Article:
Interstate vs. Intrastate Trucking
The two terms look and sound nearly identical: interstate trucking and intrastate trucking. However, they are different and the distinction matters. If you’ve been in an accident involving a commercial vehicle, the difference between whether the at-fault driver was engaged in interstate or intrastate commerce driving can be a vital factor in your personal injury case. Continue reading to learn about the differences between interstate and intrastate trucking, and call a seasoned Beaumont truck accident lawyer for help with a truck accident claim.
Defining Interstate and Intrastate Trucking
Interstate trucking refers to driving a commercial motor vehicle across state lines, including outside of the country, in order to transport cargo. Interstate trucking also includes transportation of goods within a state’s boundaries if the ultimate destination of the cargo is outside of the state.
Intrastate trucking, on the other hand, refers to the commercial transportation of cargo solely within a single state. The transportation of goods must be limited to within the state’s boundaries, and the driver’s commercial activities must not otherwise fit legal descriptions of “interstate commerce.” If a driver hauls goods from one point within the state and those goods are destined to travel only to another place within the same state, then the driver is engaged in intrastate trucking.
Why the Distinction Between Interstate and Intrastate Trucking Matters
There are several very important legal distinctions between interstate or intrastate driving or transportation. Whether the trucker or driver crosses state lines will determine which sets of laws apply to the driver, the vehicle, the company, and the goods. Truckers who engage in interstate trucking must comply with the rules and regulations dictated by the Federal Motor Carrier Safety Association (FMCSA), which issues comprehensive rules regarding the weight and security of hauls, truck driver hours of service and rest break requirements, and many other issues.
Interstate truckers will also need to worry about cross-state licensing and whether their insurance covers accidents across state lines. An intrastate driver who gets into a wreck outside of the state, for example, may trigger penalties for the driver and the freight company, and their insurance provider might refuse to cover the damages.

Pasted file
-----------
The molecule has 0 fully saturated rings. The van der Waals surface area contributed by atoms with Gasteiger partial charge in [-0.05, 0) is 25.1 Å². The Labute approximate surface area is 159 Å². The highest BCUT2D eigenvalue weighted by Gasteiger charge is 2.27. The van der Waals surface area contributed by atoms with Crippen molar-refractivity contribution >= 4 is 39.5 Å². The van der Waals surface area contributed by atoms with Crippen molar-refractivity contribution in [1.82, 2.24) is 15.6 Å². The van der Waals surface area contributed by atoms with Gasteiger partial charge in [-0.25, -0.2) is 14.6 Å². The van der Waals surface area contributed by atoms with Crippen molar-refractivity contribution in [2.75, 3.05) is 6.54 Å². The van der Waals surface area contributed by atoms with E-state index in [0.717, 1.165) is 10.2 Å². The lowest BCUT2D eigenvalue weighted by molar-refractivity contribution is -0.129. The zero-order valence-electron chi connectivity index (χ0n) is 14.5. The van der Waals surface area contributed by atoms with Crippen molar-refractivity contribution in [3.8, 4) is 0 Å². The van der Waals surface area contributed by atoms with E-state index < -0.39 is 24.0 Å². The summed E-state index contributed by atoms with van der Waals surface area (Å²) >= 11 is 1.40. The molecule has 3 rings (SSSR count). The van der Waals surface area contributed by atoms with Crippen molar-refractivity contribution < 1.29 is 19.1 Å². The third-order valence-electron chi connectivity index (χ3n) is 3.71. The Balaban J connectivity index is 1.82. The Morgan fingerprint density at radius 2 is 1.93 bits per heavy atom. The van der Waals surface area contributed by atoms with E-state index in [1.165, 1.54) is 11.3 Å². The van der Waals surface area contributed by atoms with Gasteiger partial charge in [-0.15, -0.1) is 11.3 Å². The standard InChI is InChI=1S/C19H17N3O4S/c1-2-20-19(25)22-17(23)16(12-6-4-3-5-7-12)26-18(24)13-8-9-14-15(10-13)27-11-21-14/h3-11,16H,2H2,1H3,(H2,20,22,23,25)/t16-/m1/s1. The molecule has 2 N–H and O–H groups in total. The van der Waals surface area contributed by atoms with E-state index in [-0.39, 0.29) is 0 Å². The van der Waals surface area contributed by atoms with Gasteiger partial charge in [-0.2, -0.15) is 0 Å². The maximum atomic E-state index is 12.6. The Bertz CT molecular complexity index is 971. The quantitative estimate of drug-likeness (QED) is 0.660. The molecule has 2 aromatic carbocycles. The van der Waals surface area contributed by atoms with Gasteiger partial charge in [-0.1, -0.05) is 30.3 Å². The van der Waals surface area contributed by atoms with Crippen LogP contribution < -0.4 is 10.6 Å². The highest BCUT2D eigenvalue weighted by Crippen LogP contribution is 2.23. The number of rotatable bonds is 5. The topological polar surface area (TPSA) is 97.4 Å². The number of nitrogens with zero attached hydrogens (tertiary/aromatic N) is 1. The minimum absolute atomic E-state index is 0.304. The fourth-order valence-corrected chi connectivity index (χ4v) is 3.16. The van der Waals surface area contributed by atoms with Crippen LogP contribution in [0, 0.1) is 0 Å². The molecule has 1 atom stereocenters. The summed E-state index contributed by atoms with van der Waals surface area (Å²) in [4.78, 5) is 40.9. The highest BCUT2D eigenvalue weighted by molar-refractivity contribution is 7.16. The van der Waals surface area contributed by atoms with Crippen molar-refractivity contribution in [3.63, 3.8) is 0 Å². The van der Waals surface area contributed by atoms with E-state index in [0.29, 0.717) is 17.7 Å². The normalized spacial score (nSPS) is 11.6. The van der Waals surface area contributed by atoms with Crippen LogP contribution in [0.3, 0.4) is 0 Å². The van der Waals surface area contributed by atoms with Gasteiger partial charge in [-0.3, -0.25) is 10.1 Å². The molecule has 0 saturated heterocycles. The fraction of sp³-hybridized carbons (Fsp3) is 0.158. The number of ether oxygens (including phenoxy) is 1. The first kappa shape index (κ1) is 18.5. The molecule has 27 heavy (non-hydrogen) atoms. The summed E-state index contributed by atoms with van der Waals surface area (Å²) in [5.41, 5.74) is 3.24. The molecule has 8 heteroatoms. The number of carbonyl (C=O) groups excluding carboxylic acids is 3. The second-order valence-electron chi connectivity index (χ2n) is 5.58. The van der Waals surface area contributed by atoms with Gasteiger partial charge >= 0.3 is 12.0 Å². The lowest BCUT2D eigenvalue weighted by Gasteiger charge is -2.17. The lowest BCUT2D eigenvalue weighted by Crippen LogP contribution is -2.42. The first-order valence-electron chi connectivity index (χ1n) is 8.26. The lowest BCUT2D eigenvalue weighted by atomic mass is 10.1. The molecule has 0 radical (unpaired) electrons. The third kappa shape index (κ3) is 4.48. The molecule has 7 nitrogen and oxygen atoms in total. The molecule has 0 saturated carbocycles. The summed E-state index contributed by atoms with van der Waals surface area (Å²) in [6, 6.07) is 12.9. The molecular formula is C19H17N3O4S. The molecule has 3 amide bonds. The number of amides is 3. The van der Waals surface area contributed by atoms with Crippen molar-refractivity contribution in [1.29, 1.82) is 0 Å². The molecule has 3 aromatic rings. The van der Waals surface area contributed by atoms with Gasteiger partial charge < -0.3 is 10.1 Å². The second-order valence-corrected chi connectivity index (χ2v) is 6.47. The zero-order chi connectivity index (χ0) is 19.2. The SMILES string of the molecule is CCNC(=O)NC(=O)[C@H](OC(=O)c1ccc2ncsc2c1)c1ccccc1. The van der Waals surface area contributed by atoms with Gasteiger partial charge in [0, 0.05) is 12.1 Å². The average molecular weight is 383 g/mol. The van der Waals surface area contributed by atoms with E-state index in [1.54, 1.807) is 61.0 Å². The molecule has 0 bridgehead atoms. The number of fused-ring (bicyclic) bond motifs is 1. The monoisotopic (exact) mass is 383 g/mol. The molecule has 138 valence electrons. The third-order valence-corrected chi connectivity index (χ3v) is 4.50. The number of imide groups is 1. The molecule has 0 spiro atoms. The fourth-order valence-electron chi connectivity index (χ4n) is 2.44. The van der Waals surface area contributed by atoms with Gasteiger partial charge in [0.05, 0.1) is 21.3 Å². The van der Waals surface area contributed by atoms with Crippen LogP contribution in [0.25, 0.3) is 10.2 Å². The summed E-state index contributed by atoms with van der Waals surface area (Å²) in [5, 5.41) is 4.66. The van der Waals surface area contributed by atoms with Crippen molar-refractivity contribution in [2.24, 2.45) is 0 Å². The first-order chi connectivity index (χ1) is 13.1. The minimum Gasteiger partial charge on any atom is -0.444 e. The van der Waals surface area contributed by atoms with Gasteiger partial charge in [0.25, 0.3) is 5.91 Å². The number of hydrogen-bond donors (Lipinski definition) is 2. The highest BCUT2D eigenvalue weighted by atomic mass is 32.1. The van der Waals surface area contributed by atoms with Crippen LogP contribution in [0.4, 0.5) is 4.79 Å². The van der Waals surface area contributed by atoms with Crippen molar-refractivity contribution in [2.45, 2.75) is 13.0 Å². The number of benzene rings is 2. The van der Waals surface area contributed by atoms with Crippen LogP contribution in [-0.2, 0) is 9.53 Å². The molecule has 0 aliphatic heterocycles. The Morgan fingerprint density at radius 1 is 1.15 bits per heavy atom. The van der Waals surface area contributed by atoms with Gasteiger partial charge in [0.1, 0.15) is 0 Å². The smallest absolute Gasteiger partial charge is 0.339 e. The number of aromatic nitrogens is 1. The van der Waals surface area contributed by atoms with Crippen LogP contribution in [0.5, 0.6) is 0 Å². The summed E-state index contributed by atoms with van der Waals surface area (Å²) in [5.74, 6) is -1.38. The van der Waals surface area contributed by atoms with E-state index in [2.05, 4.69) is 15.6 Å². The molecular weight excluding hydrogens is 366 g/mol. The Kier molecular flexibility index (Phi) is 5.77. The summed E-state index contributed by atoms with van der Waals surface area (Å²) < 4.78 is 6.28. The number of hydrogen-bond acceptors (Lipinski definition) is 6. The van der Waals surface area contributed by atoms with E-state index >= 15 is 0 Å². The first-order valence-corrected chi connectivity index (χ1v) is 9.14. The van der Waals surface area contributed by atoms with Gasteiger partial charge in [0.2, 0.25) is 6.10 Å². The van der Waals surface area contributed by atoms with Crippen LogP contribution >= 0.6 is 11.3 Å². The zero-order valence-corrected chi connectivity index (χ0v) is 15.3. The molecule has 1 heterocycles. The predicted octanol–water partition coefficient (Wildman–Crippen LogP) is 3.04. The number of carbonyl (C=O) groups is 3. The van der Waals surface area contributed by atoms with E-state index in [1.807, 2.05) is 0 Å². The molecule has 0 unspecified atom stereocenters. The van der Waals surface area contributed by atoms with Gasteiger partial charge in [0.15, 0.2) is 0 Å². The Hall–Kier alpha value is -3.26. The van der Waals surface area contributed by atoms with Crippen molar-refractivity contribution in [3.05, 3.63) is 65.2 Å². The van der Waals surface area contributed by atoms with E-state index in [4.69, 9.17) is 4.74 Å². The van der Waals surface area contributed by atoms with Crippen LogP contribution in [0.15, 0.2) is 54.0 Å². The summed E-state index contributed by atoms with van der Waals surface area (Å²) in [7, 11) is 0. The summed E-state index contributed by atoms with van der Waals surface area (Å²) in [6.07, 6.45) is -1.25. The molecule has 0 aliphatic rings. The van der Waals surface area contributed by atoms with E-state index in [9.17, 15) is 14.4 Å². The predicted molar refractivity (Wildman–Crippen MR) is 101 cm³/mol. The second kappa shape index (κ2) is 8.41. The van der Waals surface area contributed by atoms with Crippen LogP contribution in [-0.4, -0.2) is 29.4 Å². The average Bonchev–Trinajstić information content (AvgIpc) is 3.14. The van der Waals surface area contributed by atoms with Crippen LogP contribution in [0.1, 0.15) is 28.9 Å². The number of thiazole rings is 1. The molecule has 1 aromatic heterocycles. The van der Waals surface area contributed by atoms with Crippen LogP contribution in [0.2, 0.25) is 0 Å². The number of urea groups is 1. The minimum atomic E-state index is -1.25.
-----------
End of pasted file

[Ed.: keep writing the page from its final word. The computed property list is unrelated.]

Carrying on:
Drivers who stick with intrastate trucking, on the other hand, are subject to the rules and regulations of the individual state, and to the appropriate state regulatory agency. In Texas, intrastate trucking is governed by the Texas Department of Public Safety and the Texas Motor Carrier Safety Regulations (TMCSR).
Key Differences Between Federal and Texas State Driver Regulations
There are many differences between the regulations issued by the FMCSA and the TMCSR. A few important distinguishing regulations include:
- Hours of Service Regulations. Both state and federal regulators impose restrictions on how many hours a trucker can operate without taking a proper rest break, as well as how many days in a row or hours in a week a trucker may drive. The requirements differ under the two sets of laws. Texas law sets a maximum 12 hours of driving time after eight consecutive off-duty hours; federal law sets a maximum 11 hours of driving time after ten consecutive off-duty hours. Intrastate drivers in Texas may not drive at all after having been on duty for 15 hours.
- Exempt Vehicles. Texas law exempts certain types of vehicles from regulation, such as farm vehicles below a certain weight. These vehicles are not exempt from the federal rules.
- Insurance Requirements. Different types of commercial vehicles have different minimum insurance requirements. The low end requirements in Texas are below the lowest level of insurance required for vehicles under federal trucking laws.
It Matters After an Accident With a Commercial Vehicle
If you’ve been in an accident with a commercial vehicle, it’s vital to know whether the driver was engaged in interstate or intrastate trucking. Different safety rules and regulations apply, and different state or federal agencies may be involved in the investigation. In order to build the strongest case for maximum recovery, your experienced truck accident lawyer will need to stick to the appropriate set of laws and obtain information and evidence from the correct sources.
Seasoned Advice and Representation After a Truck Accident in Texas
If you’ve been hurt in a truck accident in Texas, contact the experienced and knowledgeable Beaumont personal injury lawyers at the Gilbert Adams Law Offices for a free consultation on your case at 409-835-3000.